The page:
Bone marrow scintigraphy using technetium-99m antigranulocyte antibody in malignant lymphomas. (1/302)

BACKGROUND: The purpose of this study was to elucidate the clinical reliability of immunoscintigraphy (IS) to detect infiltration of the bone marrow in patients with malignant lymphoma. PATIENTS AND METHODS: Whole body IS was performed in 103 patients with Hodgkin's disease (HD) or non-Hodgkin's lymphoma (NHL) using Tc-99m labelled anti-NCA-95 which allows visualization of the granulopoietic bone marrow. Of these, 52% were studied prior to any therapy. Findings were compared to posterior iliac crest biopsy as well as MRI and/or follow-up examination. Criteria of marrow infiltration were a positive biopsy, positive follow-up, or positive results of MRI. RESULTS: Comparison of IS and biospy revealed concordant findings in 69 and discordant findings in 34 of 103 patients. Of the 34 patients with discordant results, IS showed lesions suspicious of bone marrow infiltration in 29 patients despite normal biopsy findings. When follow-up and additional examinations were taken into consideration, 10 patients remained with probably false positive and five with false negative IS findings. IS proved to be highly sensitive and specific in patients with HD (100% and 84%, respectively) and high-grade NHL (93% and 84%, respectively). Moderate sensitivity (60%) was found in low-grade NHL. This was possibly due to false negative IS in three to five patients with chemotherapy in contrast to one of five false negative results in patients without chemotherapy. CONCLUSION: Bone marrow scintigraphy using antigranulocyte antibodies is highly sensitive in HD and high-grade NHL. Positive findings in IS subsequent to a negative biopsy should be followed by guided re-biopsy or MRI.  (+info)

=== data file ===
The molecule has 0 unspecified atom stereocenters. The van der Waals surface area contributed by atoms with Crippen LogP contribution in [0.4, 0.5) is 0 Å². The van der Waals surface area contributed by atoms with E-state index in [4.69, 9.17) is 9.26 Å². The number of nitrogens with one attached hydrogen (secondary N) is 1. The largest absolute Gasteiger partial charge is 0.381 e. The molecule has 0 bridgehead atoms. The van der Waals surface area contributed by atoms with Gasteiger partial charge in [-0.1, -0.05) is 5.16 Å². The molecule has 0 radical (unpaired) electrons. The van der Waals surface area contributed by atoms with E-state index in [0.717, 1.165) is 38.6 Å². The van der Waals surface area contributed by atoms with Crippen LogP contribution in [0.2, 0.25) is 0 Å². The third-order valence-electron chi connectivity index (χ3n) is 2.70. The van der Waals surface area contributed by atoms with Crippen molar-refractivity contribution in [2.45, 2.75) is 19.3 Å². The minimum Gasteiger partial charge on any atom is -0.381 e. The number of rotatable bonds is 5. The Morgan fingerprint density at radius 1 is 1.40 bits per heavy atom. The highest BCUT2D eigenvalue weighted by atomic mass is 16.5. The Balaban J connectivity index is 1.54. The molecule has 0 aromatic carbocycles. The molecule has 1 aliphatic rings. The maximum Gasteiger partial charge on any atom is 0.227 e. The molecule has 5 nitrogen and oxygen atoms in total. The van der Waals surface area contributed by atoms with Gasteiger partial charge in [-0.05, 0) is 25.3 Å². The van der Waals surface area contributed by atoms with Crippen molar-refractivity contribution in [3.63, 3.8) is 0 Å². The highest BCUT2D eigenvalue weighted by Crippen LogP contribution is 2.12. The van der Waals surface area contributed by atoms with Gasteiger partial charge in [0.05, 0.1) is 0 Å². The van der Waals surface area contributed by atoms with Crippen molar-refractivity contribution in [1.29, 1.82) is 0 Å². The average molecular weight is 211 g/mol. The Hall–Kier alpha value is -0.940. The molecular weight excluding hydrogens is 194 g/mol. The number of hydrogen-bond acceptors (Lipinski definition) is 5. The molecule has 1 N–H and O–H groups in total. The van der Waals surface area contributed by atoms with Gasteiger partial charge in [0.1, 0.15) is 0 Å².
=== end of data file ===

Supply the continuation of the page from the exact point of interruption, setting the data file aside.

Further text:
Primary hepatic carcinoid in a renal transplant patient. (2/302)

There seems to be a world-wide increase in the incidence of tumors among immunosuppressed patients. Of 1350 renal allografts transplanted in the past 23 years at the Department of Transplantation and Surgery, 56 cases were malignant tumors. The case of a 58-year-old female patient is reported, with disseminated primary carcinoid in the liver detected 86 days after renal transplantation. According to the literature only 39 patients with primary liver carcinoids have been reported until 1997, but this is the first where the carcinoid developed in an immunosuppressed patient. The rapid progression of the carcinoid could be associated with the immunosuppression.  (+info)

Biodistribution, radiation dosimetry and pharmacokinetics of 111In-antimyosin in idiopathic inflammatory myopathies. (3/302)

In view of the established role of 111In-antimyosin in the detection of heart muscle pathology, radiation dose estimates were made for this substance. Biodistribution and biokinetic data were obtained from our studies, which failed to show abnormal uptake of 111In-antimyosin in localized sites of skeletal muscle involvement in patients with idiopathic inflammatory myopathies. METHODS: After intravenous administration of 74 MBq (2 mCi) 111In-antimyosin, gamma camera scintigraphy was performed in 12 adult patients with inflammatory muscle disease and in 2 control patients. Six whole-body scans were performed over 72 h, and uptake of 111In-antimyosin in organs was quantified using an attenuation-corrected conjugate counting method. Residence times in source organs were used with MIRDOSE software to obtain radiation dose estimates. Pharmacokinetic parameters were derived from serial whole-blood and plasma 111In concentrations. RESULTS: The tracer cleared slowly from the circulation, and highest organ uptakes were found in the marrow and liver; kidneys showed the highest concentrations. Uptake was also evident in spleen, the facial image and male genitalia. CONCLUSION: For a typical administered activity of 74 MBq 111In-antimyosin, the kidneys receive the highest dose (58 mSv), and the effective dose is 11 mSv. Radioactivity was cleared from plasma at an average rate of 136 mL/h, and the mean steady-state distribution was approximately 5 L plasma.  (+info)

A novel immunoscintigraphy technique using metabolizable linker with angiotensin II treatment. (4/302)